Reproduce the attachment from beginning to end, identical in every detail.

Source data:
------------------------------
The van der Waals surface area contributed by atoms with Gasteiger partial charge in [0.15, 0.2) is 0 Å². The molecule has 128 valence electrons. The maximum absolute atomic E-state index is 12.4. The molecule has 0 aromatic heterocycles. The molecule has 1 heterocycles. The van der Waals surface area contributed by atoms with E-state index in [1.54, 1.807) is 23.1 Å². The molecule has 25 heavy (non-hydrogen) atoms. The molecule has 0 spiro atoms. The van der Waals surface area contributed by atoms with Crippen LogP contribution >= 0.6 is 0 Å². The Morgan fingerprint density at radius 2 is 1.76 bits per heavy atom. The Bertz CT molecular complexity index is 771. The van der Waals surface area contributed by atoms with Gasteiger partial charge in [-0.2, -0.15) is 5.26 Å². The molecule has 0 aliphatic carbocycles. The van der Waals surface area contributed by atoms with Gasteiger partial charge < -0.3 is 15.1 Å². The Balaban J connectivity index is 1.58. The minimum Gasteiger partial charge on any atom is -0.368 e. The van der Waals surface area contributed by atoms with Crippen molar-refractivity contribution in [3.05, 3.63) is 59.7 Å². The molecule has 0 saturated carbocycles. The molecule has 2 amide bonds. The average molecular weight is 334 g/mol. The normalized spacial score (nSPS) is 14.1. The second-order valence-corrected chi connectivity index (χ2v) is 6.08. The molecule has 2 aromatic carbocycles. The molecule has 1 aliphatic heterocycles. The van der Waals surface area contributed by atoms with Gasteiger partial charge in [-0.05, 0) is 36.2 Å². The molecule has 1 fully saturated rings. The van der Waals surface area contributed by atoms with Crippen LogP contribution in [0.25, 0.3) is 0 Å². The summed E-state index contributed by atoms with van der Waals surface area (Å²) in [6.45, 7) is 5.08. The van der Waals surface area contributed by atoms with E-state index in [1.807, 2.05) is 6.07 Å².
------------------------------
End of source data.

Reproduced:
The van der Waals surface area contributed by atoms with Gasteiger partial charge in [0.15, 0.2) is 0 Å². The molecule has 128 valence electrons. The maximum absolute atomic E-state index is 12.4. The molecule has 0 aromatic heterocycles. The molecule has 1 heterocycles. The van der Waals surface area contributed by atoms with E-state index in [1.54, 1.807) is 23.1 Å². The molecule has 25 heavy (non-hydrogen) atoms. The molecule has 0 spiro atoms. The van der Waals surface area contributed by atoms with Crippen LogP contribution >= 0.6 is 0 Å². The Morgan fingerprint density at radius 2 is 1.76 bits per heavy atom. The Bertz CT molecular complexity index is 771. The van der Waals surface area contributed by atoms with Gasteiger partial charge in [-0.2, -0.15) is 5.26 Å². The molecule has 0 aliphatic carbocycles. The van der Waals surface area contributed by atoms with Gasteiger partial charge < -0.3 is 15.1 Å². The Balaban J connectivity index is 1.58. The minimum Gasteiger partial charge on any atom is -0.368 e. The van der Waals surface area contributed by atoms with Crippen molar-refractivity contribution in [3.05, 3.63) is 59.7 Å². The molecule has 0 saturated carbocycles. The molecule has 2 amide bonds. The average molecular weight is 334 g/mol. The normalized spacial score (nSPS) is 14.1. The second-order valence-corrected chi connectivity index (χ2v) is 6.08. The molecule has 2 aromatic carbocycles. The molecule has 1 aliphatic heterocycles. The van der Waals surface area contributed by atoms with Gasteiger partial charge in [-0.05, 0) is 36.2 Å². The molecule has 1 fully saturated rings. The van der Waals surface area contributed by atoms with Crippen LogP contribution in [0.25, 0.3) is 0 Å². The summed E-state index contributed by atoms with van der Waals surface area (Å²) in [6.45, 7) is 5.08. The van der Waals surface area contributed by atoms with E-state index in [1.807, 2.05) is 6.07 Å².